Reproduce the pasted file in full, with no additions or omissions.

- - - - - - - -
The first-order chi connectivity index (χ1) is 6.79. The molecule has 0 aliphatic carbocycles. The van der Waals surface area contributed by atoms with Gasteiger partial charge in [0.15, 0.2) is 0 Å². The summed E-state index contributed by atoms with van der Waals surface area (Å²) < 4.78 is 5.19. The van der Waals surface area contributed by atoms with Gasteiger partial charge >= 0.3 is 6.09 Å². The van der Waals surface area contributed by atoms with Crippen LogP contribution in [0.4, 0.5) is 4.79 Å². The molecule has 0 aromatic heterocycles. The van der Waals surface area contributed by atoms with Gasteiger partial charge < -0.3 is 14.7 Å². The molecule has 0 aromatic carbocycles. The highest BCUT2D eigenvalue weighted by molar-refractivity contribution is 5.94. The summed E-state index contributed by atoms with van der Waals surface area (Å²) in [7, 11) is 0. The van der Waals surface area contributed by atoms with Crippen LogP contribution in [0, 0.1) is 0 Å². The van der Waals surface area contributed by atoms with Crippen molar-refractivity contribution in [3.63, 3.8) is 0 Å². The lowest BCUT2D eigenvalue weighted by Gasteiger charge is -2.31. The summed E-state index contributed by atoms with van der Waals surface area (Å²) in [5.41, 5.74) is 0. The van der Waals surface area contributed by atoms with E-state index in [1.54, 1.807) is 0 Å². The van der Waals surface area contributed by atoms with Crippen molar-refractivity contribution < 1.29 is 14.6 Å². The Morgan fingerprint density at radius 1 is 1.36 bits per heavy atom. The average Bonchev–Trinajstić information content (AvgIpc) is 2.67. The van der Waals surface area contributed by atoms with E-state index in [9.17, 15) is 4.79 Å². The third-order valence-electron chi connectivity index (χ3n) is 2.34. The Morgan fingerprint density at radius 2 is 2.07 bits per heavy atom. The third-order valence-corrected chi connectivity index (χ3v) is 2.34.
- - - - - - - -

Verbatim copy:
The first-order chi connectivity index (χ1) is 6.79. The molecule has 0 aliphatic carbocycles. The van der Waals surface area contributed by atoms with Gasteiger partial charge in [0.15, 0.2) is 0 Å². The summed E-state index contributed by atoms with van der Waals surface area (Å²) < 4.78 is 5.19. The van der Waals surface area contributed by atoms with Gasteiger partial charge >= 0.3 is 6.09 Å². The van der Waals surface area contributed by atoms with Crippen LogP contribution in [0.4, 0.5) is 4.79 Å². The molecule has 0 aromatic heterocycles. The van der Waals surface area contributed by atoms with Gasteiger partial charge < -0.3 is 14.7 Å². The molecule has 0 aromatic carbocycles. The highest BCUT2D eigenvalue weighted by molar-refractivity contribution is 5.94. The summed E-state index contributed by atoms with van der Waals surface area (Å²) in [7, 11) is 0. The van der Waals surface area contributed by atoms with Crippen LogP contribution in [0, 0.1) is 0 Å². The van der Waals surface area contributed by atoms with Crippen molar-refractivity contribution in [3.63, 3.8) is 0 Å². The lowest BCUT2D eigenvalue weighted by Gasteiger charge is -2.31. The summed E-state index contributed by atoms with van der Waals surface area (Å²) in [5.41, 5.74) is 0. The van der Waals surface area contributed by atoms with E-state index in [1.54, 1.807) is 0 Å². The van der Waals surface area contributed by atoms with Crippen molar-refractivity contribution < 1.29 is 14.6 Å². The Morgan fingerprint density at radius 1 is 1.36 bits per heavy atom. The average Bonchev–Trinajstić information content (AvgIpc) is 2.67. The van der Waals surface area contributed by atoms with E-state index in [9.17, 15) is 4.79 Å². The third-order valence-electron chi connectivity index (χ3n) is 2.34. The Morgan fingerprint density at radius 2 is 2.07 bits per heavy atom. The third-order valence-corrected chi connectivity index (χ3v) is 2.34.